Chris Rothermel Border.jpg How Can I Extract My Essbase Outline to a SQL Database?
Chris Rothermel, Rothermel Consulting
This article highlights how a utility from Applied OLAP can save time and development work by exporting Essbase outlines to SQL. Having outline information in SQL makes Essbase outline information available for ETL processes and also for historical comparison. 

Philip_Hulsebosch Frame.jpg Ever Wanted to Look into a Crystal Ball?
Philip Hulsebosch, Trexco b.v.
Who does not want to know the future? Only a few people like risk and uncertainty. In the old Greek mythology, the Oracle of Delphi was consulted for decision making, and it was assumed to be inspired by the gods (Hyperion was one of them). The myth is, the oracle looked into a crystal ball and saw the future. Some of us still rely on this kind of approach, others using statistical methods. Oracle Crystal Ball (CB) is an analytical tool to simulate, quantify, and manage risk and uncertainty in a spreadsheet model. It is a Microsoft Excel add-in that is leveraging the easy interface of a spreadsheet and the calculation power and modelling capabilities of Excel. Crystal Ball adds strong statistical and analytical functionality, which should validate a model with scientific measures.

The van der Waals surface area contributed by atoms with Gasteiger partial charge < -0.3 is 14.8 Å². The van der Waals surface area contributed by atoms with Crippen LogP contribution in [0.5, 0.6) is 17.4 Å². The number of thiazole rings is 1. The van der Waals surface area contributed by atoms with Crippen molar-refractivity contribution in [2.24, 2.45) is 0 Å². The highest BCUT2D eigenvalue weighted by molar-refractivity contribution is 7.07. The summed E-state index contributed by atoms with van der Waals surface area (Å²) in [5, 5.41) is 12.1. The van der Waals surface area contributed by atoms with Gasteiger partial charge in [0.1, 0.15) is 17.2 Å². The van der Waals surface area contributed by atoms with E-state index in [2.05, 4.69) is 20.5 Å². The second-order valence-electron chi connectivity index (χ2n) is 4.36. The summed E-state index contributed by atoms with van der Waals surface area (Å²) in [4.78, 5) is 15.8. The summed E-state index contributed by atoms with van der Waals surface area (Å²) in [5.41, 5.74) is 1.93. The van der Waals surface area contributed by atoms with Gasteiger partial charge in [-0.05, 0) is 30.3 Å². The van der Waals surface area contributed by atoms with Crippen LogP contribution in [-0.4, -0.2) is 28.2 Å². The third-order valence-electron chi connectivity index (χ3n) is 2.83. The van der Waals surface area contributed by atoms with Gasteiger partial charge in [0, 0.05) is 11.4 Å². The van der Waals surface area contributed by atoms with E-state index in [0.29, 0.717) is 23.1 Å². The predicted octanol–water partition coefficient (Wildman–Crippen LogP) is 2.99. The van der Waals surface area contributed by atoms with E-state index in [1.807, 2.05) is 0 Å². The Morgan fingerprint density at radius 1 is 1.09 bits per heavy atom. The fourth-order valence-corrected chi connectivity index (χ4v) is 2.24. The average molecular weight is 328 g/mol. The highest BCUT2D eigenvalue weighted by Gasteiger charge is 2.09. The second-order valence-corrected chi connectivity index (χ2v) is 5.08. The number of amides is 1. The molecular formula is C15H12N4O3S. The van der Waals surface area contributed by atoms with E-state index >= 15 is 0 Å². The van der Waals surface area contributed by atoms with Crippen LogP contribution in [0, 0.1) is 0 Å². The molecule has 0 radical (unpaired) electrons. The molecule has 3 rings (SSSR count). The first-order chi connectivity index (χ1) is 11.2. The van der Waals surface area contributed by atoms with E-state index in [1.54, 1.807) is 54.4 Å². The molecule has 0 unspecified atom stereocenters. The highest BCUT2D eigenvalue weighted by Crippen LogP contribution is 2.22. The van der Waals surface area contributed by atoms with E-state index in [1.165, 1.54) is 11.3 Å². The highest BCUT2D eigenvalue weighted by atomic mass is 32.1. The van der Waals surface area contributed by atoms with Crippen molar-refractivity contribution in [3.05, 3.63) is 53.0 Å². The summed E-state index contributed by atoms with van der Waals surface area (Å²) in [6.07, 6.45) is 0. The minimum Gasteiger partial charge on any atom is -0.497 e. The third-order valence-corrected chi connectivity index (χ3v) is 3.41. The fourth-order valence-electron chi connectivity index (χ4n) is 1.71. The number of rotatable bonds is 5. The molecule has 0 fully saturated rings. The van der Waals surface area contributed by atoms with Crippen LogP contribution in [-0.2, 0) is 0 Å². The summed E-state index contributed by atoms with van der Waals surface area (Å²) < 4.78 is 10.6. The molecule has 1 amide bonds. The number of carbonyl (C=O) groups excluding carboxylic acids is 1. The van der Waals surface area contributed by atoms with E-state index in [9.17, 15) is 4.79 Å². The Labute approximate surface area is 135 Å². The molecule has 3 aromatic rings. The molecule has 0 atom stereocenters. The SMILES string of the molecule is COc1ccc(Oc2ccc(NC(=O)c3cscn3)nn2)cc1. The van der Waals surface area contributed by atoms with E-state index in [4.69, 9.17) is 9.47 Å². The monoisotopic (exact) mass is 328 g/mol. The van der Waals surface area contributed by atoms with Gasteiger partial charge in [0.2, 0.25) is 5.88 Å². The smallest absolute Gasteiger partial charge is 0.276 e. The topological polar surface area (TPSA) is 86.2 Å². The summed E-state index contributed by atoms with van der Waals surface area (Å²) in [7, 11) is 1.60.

dmitry_kryuk.png Essbase Outline and Data Scrambler
Dmitry Kryuk, Independent Consultant
In this article, I demonstrate the utility that completely "scrambles" Essbase database. If the scrambled data files or outlines get to the wrong hands, they will have no meaningful business information. On the other hand, the outline structure, data distribution, and volume would be exactly the same as in the original application. A consultant would have just enough to perform her/his job.